Mizzou returns four All-Americans: Cox at 197 pounds, redshirt junior Willie Miklus (Altoona, Iowa) at 184 pounds, redshirt sophomore Daniel Lewis (Blue Springs, Missouri) at 165 pounds and redshirt senior Lavion Mayes (Mascoutah, Illinois) at 149 pounds. It’s the fourth-most All-Americans in program history; Mizzou had five in 2009, 2013 and 2015.
“There’s a lot of accountability on this roster, and we all really get along,” says Lewis, the 2016 MAC freshman of the year. “It helps me as a person. It helps with stress just being around a great group of guys.”
Missouri also introduces another local phenom with a familiar first name. Redshirt freshman Jaydin Eierman, from Columbia’s Father Tolton Regional Catholic High School, also won four Missouri state titles, going 158-0 in the process. Eierman’s stepfather, Mike Eierman, a former Mizzou assistant coach, runs Eierman Elite Wrestling club in Fulton, Missouri, and he has helped coach Cox from childhood through his Olympic run. J’den is like an older brother to Jaydin.
“I’ve been around Tiger Style since I was little,” says Eierman, who wrestles at 133 pounds. “Mizzou already felt like a second family to me.”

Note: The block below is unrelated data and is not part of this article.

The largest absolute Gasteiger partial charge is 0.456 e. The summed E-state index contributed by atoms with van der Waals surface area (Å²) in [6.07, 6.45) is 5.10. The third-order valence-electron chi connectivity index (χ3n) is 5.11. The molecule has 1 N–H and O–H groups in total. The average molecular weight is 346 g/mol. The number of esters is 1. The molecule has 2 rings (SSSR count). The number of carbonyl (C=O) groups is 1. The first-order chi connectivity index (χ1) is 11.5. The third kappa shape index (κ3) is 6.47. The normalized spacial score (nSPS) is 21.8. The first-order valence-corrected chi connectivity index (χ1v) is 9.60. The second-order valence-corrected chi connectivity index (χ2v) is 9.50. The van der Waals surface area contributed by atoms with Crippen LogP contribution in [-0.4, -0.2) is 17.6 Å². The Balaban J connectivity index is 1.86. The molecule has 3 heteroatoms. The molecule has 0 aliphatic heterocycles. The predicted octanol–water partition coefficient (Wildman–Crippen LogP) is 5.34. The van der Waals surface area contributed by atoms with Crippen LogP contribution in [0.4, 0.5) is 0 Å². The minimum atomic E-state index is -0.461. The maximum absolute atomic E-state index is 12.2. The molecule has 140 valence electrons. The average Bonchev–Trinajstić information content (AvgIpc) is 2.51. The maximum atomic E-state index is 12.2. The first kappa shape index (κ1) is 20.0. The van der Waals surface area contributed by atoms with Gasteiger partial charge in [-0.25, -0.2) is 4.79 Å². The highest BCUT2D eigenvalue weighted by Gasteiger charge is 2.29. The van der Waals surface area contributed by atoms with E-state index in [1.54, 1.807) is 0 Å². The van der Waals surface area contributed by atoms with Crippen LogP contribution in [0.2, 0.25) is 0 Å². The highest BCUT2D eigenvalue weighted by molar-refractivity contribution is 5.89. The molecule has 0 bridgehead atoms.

Rounding out the Tigers’ starting roster is redshirt junior Barlow McGhee (Rock Island, Illinois) at 125 pounds, redshirt senior Matt Manley (Perry, Oklahoma) at 141 pounds, redshirt junior Joey Lavallee (Reno, Nevada) at 157 pounds, redshirt freshman Dylan Wisman (Winchester, Virginia) at 174 pounds and redshirt freshman Austin Myers (Alexandria, Kentucky) at heavyweight.
“We’ve only had one finalist each year at the NCAA finals,” says Smith, who believes his team can find the podium at the 2017 NCAA Wrestling Championships March 16–18 at the Scottrade Center in St. Louis. “We’re going to need three or four guys in the finals to win the national team title.”
The Tigers hope to ride the wave of wrestling enthusiasm surrounding the team’s successful 2015–16 season and Cox’s bronze triumph. Meanwhile, recruiting continues to boom. Mizzou introduced a 2016 class in which each wrestler has won at least one individual state championship or one high school national championship.
The next step, Smith says, is ramping up fan support. The Tigers upended Virginia Tech in a dual meet Nov. 20, 2016, at Jesse Hall, improving to 2-0 on the young season. Cox sealed the meet by defeating Jared Haught, the No. 3 wrestler in the country for the Hokies.
The Missouri superstar was ranked No. 1 at press time.
“If a Mizzou fan doesn’t come watch J’den wrestle, shame on them,” says Smith, throwing down the gauntlet. “If you haven’t seen him wrestle, I challenge you to come out, drive three-four hours and come watch him.